Image for What went right this week: a deal to protect nature, the ‘holy grail’ of energy, plus more

What went right this week: a deal to protect nature, the ‘holy grail’ of energy, plus more

Gabon sealed a deal to protect nature, the ‘holy grail’ of energy inched closer, and a rare monkey came back from the brink, plus more good news

Gabon sealed a deal to protect nature, the ‘holy grail’ of energy inched closer, and a rare monkey came back from the brink, plus more good news

good news
Gabon sealed an historic debt-for-nature deal

In some welcome good news from west Africa, Gabon has sealed a ‘debt-for-nature’ swap worth hundreds of millions of dollars, pledging around $75m (£59m) for marine conservation over the next 15 years.

Debt-for-nature is a form of debt relief for developing countries. It can involve reducing interest rates or even writing off debt entirely. Nations commit to investing the savings in local environmental measures, which can provide an economic boost.

The Gabonese government bought back almost $500m (£392) of foreign debt using a loan from the Bank of America. “It’s like borrowing from Peter to pay Paul – but Peter’s giving a better interest rate,” explained Paul Steele, chief economist at the UK’s International Institute for Environment and Development.

Gabon has the largest expanse of marine reserves in Africa. Stretching over 53,000 sq km (20,460 sq miles) they are home to the world’s biggest nesting population of leatherback turtles.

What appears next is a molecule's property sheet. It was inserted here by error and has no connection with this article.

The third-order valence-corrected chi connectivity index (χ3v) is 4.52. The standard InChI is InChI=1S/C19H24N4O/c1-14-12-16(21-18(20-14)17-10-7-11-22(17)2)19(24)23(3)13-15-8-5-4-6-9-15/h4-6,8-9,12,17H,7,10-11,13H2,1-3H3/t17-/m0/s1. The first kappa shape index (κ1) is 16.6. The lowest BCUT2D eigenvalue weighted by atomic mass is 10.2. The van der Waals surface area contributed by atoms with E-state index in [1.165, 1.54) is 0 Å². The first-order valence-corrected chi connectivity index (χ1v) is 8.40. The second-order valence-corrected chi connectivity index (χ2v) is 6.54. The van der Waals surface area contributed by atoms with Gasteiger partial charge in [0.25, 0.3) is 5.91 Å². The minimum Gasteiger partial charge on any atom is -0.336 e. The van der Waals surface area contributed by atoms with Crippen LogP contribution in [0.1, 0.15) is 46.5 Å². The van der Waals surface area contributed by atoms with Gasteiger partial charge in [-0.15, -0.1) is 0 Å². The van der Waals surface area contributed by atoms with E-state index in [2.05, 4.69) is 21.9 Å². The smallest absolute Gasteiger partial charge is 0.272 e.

Although debt-for-nature swaps have already been done in other countries, including Belize and Ecuador, the Gabon deal is a significant moment, Steele told Positive News.

“It’s the first big deal in Africa, and the first time a big American bank has got involved,” he said. “It’s not some little, niche product anymore – it’s going mainstream. We have an environment and nature crisis, and we have a debt crisis – we can resolve both with one tool.”

Image: Ralph Messi

Positive news nuclear fusion
The ‘holy grail’ of energy edged closer

Bright sparks in the US have proved they are more than a flash in the pan by repeating a historic nuclear fusion breakthrough in their quest to recreate the process that powers the sun.

Fusion harnesses the heat produced in merging atoms together and is seen as the holy grail of near-limitless clean energy. Unlike fission, or ‘splitting the atom’ – used in existing nuclear power stations – there’s no risk of a chain reaction meltdown, and no dangerous radioactive waste at the end of the process.

Scientists at the Lawrence Livermore National Laboratory, California, used lasers to create the super-hot temperatures needed for fusion to occur. Their Oppenheimer moment came in December last year when they achieved the first ever net energy gain – where the fusion energy output exceeds that input by the lasers – and it was revealed this week that they’ve done it again, although detailed findings have yet to be released.

Dr Robbie Scott, from the UK’s Science and Technology Facilities Council, has been a close collaborator of the Livermore team. He told Positive News that repeating the experiment proved an understanding of its underlying physics. “Now we can go on to improve it with the ultimate goal of one day generating electricity using fusion,” he said.

Image: Hal Gatewood

Good news
Iraq eliminated trachoma

Iraq has become the 17th country to eliminate trachoma as a public health problem, according to the World Health Organization (WHO).